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      MAKING A DIFFERENCE

      Work/life experiences of Brookes’ academics

  • CATHERINE'S STORY

    Have confidence in yourself!

    Catherine Dilnot is a Senior Lecturer in the Department of Accounting, Finance and Economics at Oxford Brookes University. She started at Oxford Brookes in 1991, and has had various part-time roles since.


  • After graduating with a degree in Physics from the University of Oxford, Catherine took on a job at KPMG where she qualified as a chartered accountant. She spent eight years at the firm, during which she got married and had a child, before shifting careers entirely and taking up a job at Oxford Brookes.

    Her move to Oxford Brookes was the fortunate result of an encounter with a former Professor in the Business School, Laura Spira. The pair met at the launch of the Oxford Office of KPMG where Laura, herself an ex-KPMG accountant, encouraged Catherine to teach at Oxford Brookes as a guest lecturer.

    This meeting came at a good time; Catherine had been considering moving into a role that would enable her to spend more time with her young family. She felt that teaching was a more interesting prospect than the part-time work she was offered at KPMG so when she heard that there were some part-time jobs available at Brookes, and was subsequently appointed as a senior lecturer on a half time contract, she was delighted:

    It was great and it was compatible with family life.

    Catherine had a year off when her second daughter was born and when she came back to work, had to look after her elder daughter who was unwell at the time. She dropped her hours and became an associate (hourly) lecturer for a few years.

    It was interesting but part-time and flexible which was a great joy really. I have felt incredibly lucky at Brookes that Brookes has been so flexible.

    This flexibility also enabled her to do voluntary work which she finds extremely rewarding. She has brought her voluntary experience into her course at Oxford Brookes, establishing the ACES scheme (Accounting for Community: Engaging Students) where students can provide accounting and bookkeeping services to local charities in their second year.

    Whilst Catherine was initially inclined towards teaching, the balance slowly shifted towards research. It was when Professor Laura Spira, a key figure in Catherine’s career, alerted her to the fact that the Institute of Chartered Accountants wanted someone to conduct some research into gender and access to the profession that Catherine realised this was what she was interested in:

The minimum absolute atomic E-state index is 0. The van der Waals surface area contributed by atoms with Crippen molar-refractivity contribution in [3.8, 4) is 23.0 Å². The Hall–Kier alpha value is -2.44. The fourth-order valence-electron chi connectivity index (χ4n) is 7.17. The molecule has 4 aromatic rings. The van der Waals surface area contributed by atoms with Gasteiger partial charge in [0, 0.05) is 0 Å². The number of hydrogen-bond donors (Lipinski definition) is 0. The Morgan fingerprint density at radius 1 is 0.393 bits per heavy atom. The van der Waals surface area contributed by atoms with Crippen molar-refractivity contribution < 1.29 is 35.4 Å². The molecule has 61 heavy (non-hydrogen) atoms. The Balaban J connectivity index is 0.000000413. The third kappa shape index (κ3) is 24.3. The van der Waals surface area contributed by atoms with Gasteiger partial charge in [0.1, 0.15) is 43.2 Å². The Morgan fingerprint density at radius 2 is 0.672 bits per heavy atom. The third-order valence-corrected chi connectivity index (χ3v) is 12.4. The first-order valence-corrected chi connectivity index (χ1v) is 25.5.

This made me realise I was more interested in who did what and why…I did that and loved it.

    As a result, she decided to pursue a research career and took a year out of teaching to do a master’s degree in research methods at the London School of Economics. She says this was:

    The really big turning point which was to upskill to be able to do quantitative research properly.

    Now Catherine is back teaching at Brookes, but also pursuing a part-time PhD at the University College London’s Institute of Education, exploring fair access to universities and the leading professions, and in particular the role of subject choice.

    Catherine is clearly driven by her love of numbers and the potential to make a difference. She says:

    If I’ve got a day and I can just sit and number crunch, I really love that.

    Her research is having a considerable political impact:

    What I really, really like is that my work does seem to be making a difference now in policy. So I know that Justine Greening has read a paper that has come out.

    She enjoys the combination of affecting policy, and impacting directly on students’ lives through teaching. The fact that her students’ lives will be “transformed” through their education is of utmost value to her and she is now at the stage in her career where she is able to affect social mobility both at the macro policy level and at the micro, individual level.

    Thus, she gets immense satisfaction out of both the teaching and research aspects of her job. With students, she says:

    That moment when you can see the penny drops, that’s lovely too.

    And research-wise:

    I love it when people say I read your work and thought it was really interesting. That’s just fabulous.

    For her, success constitutes others taking notice of her work. She says:

    I’m not very good at applying for promotions and things.

    Although she hopes to progress through to Reader so that she has more time for research.

    I’ve got so many more papers in me, my supervisors sort of laugh at me because I have this long list of things I really want to look at. So managing to do some of that would be success.

    Catherine is from an academic family and so education is extremely important to her, hence her research interest in affecting policy to broaden access to university education. Her husband is Warden of an Oxford College and she appreciates the fact that this means that she gets to meet students at Oxford Brookes and the University of Oxford, and so has access to an incredible network of stimulating people.

    She has two adult daughters, both teachers and reflects:

    I think the children are quite sweetly proud that I’m doing what I’m doing now.

    She believes that age brings you a confidence to excel.

    Doing a doctorate at my age, I have the confidence that if I don’t understand a paper for the first few tries, I’ll get there in the end.